How Science Fiction Fuels Technological Innovation

Date Posted

woman with smart glasses

It's been argued in literature that North Americans have experienced such an unprecedented boom in technological innovations, since the period between roughly 1870 and 1970, that we may never see the like again. That may be true, in terms of the sheer number of revolutionary technological innovations entering the marketplace in such a short span of years, but there is still plenty of room for new and important technological innovations.

galactic innovations

Making predictions about the future is difficult but, if the past is any indicator, some future technological innovations will arise out of things that have already been imagined by science-fiction and fantasy-fiction writers.

If this seems hard to believe, consider some of the things that were imagined by the many science fiction writers that were hired to develop episodes for the original Star Trek television series in the 1960s:

  • Handheld tablet computers, which many, if not most of us now use every day,
  • Flip-style, handheld mobile radios, which were popular in the 1990s, and now are already obsolete,
  • Simple versions of the tricorder are now beginning to appear in the form of handheld diagnostic devices and personal health and activity trackers. A very simple version is the popular Fitbit,
  • Interactive, natural-sounding computers with which users can have conversations and ask questions, are now available, such as IBM’s Watson, and Apple’s Siri,
  • Simple food replicators, are now appearing in the form of 3-D food printers, which have been adopted in many specialty bakeries, and
  • Realistic, single-purpose androids (humaniform robots) have been commercialized and adopted in some businesses, such as for giving directions in shopping malls.

"scotty, beam us up"

Looking further forward, some other concepts developed by the Star Trek writers are not yet available as technological innovations, but the principles and proofs of concept are beginning to emerge, such as:

  • The first “cloaking device,” that can shield objects from optical view by bending light around them, was built on a very small scale in 2006.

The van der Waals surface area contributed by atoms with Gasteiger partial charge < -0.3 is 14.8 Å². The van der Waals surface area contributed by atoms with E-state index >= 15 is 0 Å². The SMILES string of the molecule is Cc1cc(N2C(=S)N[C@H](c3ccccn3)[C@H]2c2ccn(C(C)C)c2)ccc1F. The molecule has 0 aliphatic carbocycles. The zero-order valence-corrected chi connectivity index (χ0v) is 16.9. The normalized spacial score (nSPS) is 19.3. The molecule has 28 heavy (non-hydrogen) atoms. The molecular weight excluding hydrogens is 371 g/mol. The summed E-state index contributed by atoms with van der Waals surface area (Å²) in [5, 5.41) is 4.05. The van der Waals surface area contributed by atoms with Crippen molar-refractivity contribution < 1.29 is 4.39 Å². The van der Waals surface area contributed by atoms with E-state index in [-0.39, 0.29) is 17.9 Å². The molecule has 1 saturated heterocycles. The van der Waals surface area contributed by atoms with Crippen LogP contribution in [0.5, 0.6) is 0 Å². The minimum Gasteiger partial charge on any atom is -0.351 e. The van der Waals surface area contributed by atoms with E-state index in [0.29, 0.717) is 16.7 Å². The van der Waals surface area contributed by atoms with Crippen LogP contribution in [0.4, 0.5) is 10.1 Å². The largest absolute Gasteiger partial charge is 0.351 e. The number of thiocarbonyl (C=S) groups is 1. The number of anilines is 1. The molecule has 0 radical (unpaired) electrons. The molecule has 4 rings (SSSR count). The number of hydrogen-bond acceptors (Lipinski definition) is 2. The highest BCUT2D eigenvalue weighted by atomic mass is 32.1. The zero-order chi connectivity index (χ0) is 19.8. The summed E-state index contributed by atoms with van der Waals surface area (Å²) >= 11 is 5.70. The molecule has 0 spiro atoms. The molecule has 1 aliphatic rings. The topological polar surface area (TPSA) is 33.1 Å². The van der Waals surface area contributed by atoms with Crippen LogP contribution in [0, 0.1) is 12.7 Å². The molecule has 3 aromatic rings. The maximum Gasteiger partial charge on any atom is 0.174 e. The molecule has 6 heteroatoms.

• The first “tractor beams,” that can move physical objects have been built. For example, a laser beam was used to move gold-coated, hollow-glass spheres by tens of centimetres, and in two directions, in 2014.
  • The first demonstration of “teleportation” was published in 2015, in which a special quantum mechanics effect was used to teleport specific energy states of a photon over 100 kilometres of optical fibre. A baby step, to be sure, but an important one.

ahead of the curve

Moving beyond the imaginings from Star Trek, we have:

  • Expanding functions for robots, especially as computerized artificial intelligence (AI) advances, in which robots become increasingly integrated into our daily lives, including humaniform and nano-sized robots.
  • Not yet demonstrated is the “space elevator,” a system for lifting people or materials from earth to a space station in geostationary orbit without the need for rockets. Versions of this have been imagined since 1895. A tether-based system could be used if a sufficiently light and strong tether material could be developed, and it has been proposed that carbon nanotubes might be suitable.
  • 3-D metal printing is becoming a reality with the demonstration of several approaches by which metal powders, or metal particles imbedded in polymer binders, are used to build-up a part. After this, the part is heated to remove the polymer and fuse the metal. This enables alloys, like steel, to be fabricated, layer-by-layer in a 3-D printer. If the technology becomes practical for large-scale, high-volume manufacturing it could create a disruptive change to the entire manufacturing industry.

The future of sci-fi inspired technologies

These are merely illustrations of the kinds of practical applications that may one day be derived from what are currently only theories. We can already break matter down into its constituent particles, or molecules, or atoms at will (via classical chemistry and physics), and we now have a fairly good understanding of the means by which such entities can be caused to self-assemble in various ways (via nanoscience and nanotechnology).

Current theories suggest that we should be able to move particles from one physical location to another without them having to physically travel there (quantum mechanics), to change their behaviours from those of particles to those of waves (wave-particle duality), and/or to cause them to travel in a way that bends time (special theory of relativity). Who knows what practical problems or opportunities may be addressed with the aid of with such knowledge?

There is plenty of scope for many more technological innovations in the future. If you’d like to gain some insight into what might be possible, try reading some science fiction.


Schramm, L.L., Technological Innovation. An Introduction, de Gruyter, Berlin, 2018.